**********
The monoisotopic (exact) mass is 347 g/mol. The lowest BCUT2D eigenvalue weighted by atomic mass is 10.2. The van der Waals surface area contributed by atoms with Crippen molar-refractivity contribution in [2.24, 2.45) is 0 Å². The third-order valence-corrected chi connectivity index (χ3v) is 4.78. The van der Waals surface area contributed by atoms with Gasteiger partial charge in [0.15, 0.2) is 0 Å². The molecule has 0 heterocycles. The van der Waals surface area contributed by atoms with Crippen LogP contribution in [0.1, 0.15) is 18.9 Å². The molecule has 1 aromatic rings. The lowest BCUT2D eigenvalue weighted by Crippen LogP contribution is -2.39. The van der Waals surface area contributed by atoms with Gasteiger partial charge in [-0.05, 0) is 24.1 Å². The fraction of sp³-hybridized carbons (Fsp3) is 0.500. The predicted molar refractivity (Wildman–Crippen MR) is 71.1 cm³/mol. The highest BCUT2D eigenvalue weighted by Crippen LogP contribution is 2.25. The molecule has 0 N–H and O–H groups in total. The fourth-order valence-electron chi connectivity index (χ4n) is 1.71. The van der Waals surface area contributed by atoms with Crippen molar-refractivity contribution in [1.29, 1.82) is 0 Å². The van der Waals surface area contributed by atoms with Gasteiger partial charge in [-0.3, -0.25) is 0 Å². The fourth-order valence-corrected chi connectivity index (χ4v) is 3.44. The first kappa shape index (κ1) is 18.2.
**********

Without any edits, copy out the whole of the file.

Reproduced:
The monoisotopic (exact) mass is 347 g/mol. The lowest BCUT2D eigenvalue weighted by atomic mass is 10.2. The van der Waals surface area contributed by atoms with Crippen molar-refractivity contribution in [2.24, 2.45) is 0 Å². The third-order valence-corrected chi connectivity index (χ3v) is 4.78. The van der Waals surface area contributed by atoms with Gasteiger partial charge in [0.15, 0.2) is 0 Å². The molecule has 0 heterocycles. The van der Waals surface area contributed by atoms with Crippen LogP contribution in [0.1, 0.15) is 18.9 Å². The molecule has 1 aromatic rings. The lowest BCUT2D eigenvalue weighted by Crippen LogP contribution is -2.39. The van der Waals surface area contributed by atoms with Gasteiger partial charge in [-0.05, 0) is 24.1 Å². The fraction of sp³-hybridized carbons (Fsp3) is 0.500. The predicted molar refractivity (Wildman–Crippen MR) is 71.1 cm³/mol. The highest BCUT2D eigenvalue weighted by Crippen LogP contribution is 2.25. The molecule has 0 N–H and O–H groups in total. The fourth-order valence-electron chi connectivity index (χ4n) is 1.71. The van der Waals surface area contributed by atoms with Crippen molar-refractivity contribution in [1.29, 1.82) is 0 Å². The van der Waals surface area contributed by atoms with Gasteiger partial charge in [-0.3, -0.25) is 0 Å². The fourth-order valence-corrected chi connectivity index (χ4v) is 3.44. The first kappa shape index (κ1) is 18.2.